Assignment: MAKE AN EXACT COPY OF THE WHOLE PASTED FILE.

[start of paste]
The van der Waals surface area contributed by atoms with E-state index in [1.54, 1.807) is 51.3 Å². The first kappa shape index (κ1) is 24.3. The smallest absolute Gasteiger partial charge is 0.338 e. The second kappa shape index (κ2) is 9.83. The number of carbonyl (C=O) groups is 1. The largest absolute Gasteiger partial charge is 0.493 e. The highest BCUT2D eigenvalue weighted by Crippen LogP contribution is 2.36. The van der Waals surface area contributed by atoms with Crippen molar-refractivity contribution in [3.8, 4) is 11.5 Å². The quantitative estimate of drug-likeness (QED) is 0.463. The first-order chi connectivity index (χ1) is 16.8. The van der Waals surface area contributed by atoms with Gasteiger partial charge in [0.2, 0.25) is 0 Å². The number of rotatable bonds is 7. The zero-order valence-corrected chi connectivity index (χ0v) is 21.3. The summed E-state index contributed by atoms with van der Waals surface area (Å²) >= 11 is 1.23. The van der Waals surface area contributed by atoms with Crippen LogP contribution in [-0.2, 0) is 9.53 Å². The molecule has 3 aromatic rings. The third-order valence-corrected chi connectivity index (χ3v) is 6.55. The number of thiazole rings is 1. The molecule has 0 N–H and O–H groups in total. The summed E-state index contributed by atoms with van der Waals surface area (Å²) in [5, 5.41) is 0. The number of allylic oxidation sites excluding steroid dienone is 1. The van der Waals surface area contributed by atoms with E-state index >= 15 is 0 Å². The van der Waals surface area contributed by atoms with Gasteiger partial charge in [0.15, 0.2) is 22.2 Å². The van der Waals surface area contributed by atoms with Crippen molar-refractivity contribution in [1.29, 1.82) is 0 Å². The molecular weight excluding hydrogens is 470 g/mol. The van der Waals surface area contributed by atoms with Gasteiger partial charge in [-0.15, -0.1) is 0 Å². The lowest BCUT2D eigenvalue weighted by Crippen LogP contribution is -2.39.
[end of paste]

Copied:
The van der Waals surface area contributed by atoms with E-state index in [1.54, 1.807) is 51.3 Å². The first kappa shape index (κ1) is 24.3. The smallest absolute Gasteiger partial charge is 0.338 e. The second kappa shape index (κ2) is 9.83. The number of carbonyl (C=O) groups is 1. The largest absolute Gasteiger partial charge is 0.493 e. The highest BCUT2D eigenvalue weighted by Crippen LogP contribution is 2.36. The van der Waals surface area contributed by atoms with Crippen molar-refractivity contribution in [3.8, 4) is 11.5 Å². The quantitative estimate of drug-likeness (QED) is 0.463. The first-order chi connectivity index (χ1) is 16.8. The van der Waals surface area contributed by atoms with Gasteiger partial charge in [0.2, 0.25) is 0 Å². The number of rotatable bonds is 7. The zero-order valence-corrected chi connectivity index (χ0v) is 21.3. The summed E-state index contributed by atoms with van der Waals surface area (Å²) >= 11 is 1.23. The van der Waals surface area contributed by atoms with Crippen LogP contribution in [-0.2, 0) is 9.53 Å². The molecule has 3 aromatic rings. The third-order valence-corrected chi connectivity index (χ3v) is 6.55. The number of thiazole rings is 1. The molecule has 0 N–H and O–H groups in total. The summed E-state index contributed by atoms with van der Waals surface area (Å²) in [5, 5.41) is 0. The number of allylic oxidation sites excluding steroid dienone is 1. The van der Waals surface area contributed by atoms with E-state index >= 15 is 0 Å². The van der Waals surface area contributed by atoms with Gasteiger partial charge in [0.15, 0.2) is 22.2 Å². The van der Waals surface area contributed by atoms with Crippen molar-refractivity contribution in [1.29, 1.82) is 0 Å². The molecular weight excluding hydrogens is 470 g/mol. The van der Waals surface area contributed by atoms with Gasteiger partial charge in [-0.15, -0.1) is 0 Å². The lowest BCUT2D eigenvalue weighted by Crippen LogP contribution is -2.39.